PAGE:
For those with long memories, charting the ups and downs of teams in the A Lyga warrants perennial suspicion. In late 2004, shortly before beginning their de facto ownership of the league crown, Ekranas were temporarily suspended by the LFF after being found guilty of match-fixing earlier in the season. Though the guilty verdict was never revoked, within 24 hours the suspension was lifted, allowing the club to play out the season-finale and title decider against FBK Kaunas. Ekranas lost that day, handing the title to Kaunas and avoiding what would have been an intense headache for the authorities, but a decade on the problems in Lithuania appear no closer to a resolution. 
Transparency International, a Europe-wide project that seeks to identify the root causes of corruption in social and political bodies and cut them off at the source, singled out Lithuania as one of its focal points for tackling corruption in domestic football, and the Lithuanian branch of its Stay Onside initiative has already isolated the issues that make the young republic a soft target for match-fixers. Deborah Unger manages TI’s Rapid Response Unit and says the necessary solutions are direct, if not necessarily simple: “What we have learned from 20 years of working in anti-corruption is that you need show people how to avoid being dragged into a situation that could lead to corruption. You need to do this well before it happens, as well as make them aware of the consequences if they don’t resist.”
Unger’s testimony helps anyone struggling to get to grips with the root cause of the problem in Lithuania to cut through the thicket and look out on the LFF’s craterous ground-zero. “Our approach is to identify the warning signs that might make people vulnerable and help them resist approaches. For example, players who gamble too much, have debts, or addictions can become targets” she adds. And therein lies the rub. Employment regulations in Lithuania, like in most of the former Soviet Union, are still in their formative stages relatively speaking, and the cross-over for athletes for whom their sport equates to labour is especially murky. Put simply, there is little legislative protection for professional athletes in terms of contract law in this corner of Europe, which leaves many pushed to the vulnerable end of the spectrum from which Unger fears likely match-fixers are drawn.
There is another wilt in the frame. Lithuania were the first former satellite to declare independence from the Soviet footballing authorities in the early nineties, but the head-start has never been converted into financial security within the game. The transition from state to private ownership has left clubs at the highest level lacking in sustained investment from both sectors, and with little market value in the media pool, life for Lithuania’s football clubs is a constant struggle.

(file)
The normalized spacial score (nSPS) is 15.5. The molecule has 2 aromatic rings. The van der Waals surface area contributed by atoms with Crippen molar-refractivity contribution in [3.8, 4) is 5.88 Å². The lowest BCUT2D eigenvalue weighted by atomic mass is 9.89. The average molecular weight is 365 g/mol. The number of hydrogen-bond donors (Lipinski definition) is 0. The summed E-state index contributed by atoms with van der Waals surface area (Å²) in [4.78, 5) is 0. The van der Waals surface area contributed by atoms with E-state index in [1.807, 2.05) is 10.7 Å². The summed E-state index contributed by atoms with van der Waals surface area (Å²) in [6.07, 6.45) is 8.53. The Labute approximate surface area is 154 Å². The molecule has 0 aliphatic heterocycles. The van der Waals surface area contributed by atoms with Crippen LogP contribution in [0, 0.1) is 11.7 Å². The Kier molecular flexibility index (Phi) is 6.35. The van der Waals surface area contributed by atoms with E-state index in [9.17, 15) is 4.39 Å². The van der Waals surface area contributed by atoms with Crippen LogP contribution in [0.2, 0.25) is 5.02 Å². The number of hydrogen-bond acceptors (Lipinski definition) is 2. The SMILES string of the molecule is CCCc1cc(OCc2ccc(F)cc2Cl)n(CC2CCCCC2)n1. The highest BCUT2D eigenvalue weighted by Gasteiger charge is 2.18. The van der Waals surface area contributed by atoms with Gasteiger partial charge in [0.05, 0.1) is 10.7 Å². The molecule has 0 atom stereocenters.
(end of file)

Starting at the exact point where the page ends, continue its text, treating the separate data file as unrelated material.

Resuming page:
In 2010 FK Vėtra were expelled from the A Lyga and subsequently disbanded following a financial implosion. 12 months earlier, the very existence of the top division looked in doubt when Kaunas and Atlantas, two of the country’s best supported clubs, withdrew from the league in protest at perceived financial mismanagement by the LFF, just two weeks after Kaunas had been denied a license to compete due to “fiscal irregularities”.
It isn’t just the A Lyga that has suffered. In 2007 Rodiklis Kaunas declined promotion from Lyga 1 after becoming reluctant to take on the financial burdens and associated risks that come with top-flight football in Lithuania. These financial shockwaves cause ripples that inevitably make it down as far as the playing staff. Non-payment of wages is a common occurrence in the A Lyga.    
The troubles show no sign of letting up. In December, charges were brought against 11 men in Estonia relating to a match-fixing ring believed to have sought to influence games in the A Lyga over the previous 18 months, and the findings issued in TI’s report suggest the authorities have a long way to go to before the problem can be deemed to be anything like under control. When it comes to match-rigging, the borders between the Baltic states are porous, and with neighbouring Latvia also suffering the burdens loaded by poor football infrastructure and weak labour laws the bid to stem the tide of corruption is doomed to failure without international co-operation. If the Transparency project is to make a difference it is likely that more legislative clout will be required to complement its policy of prevention by education.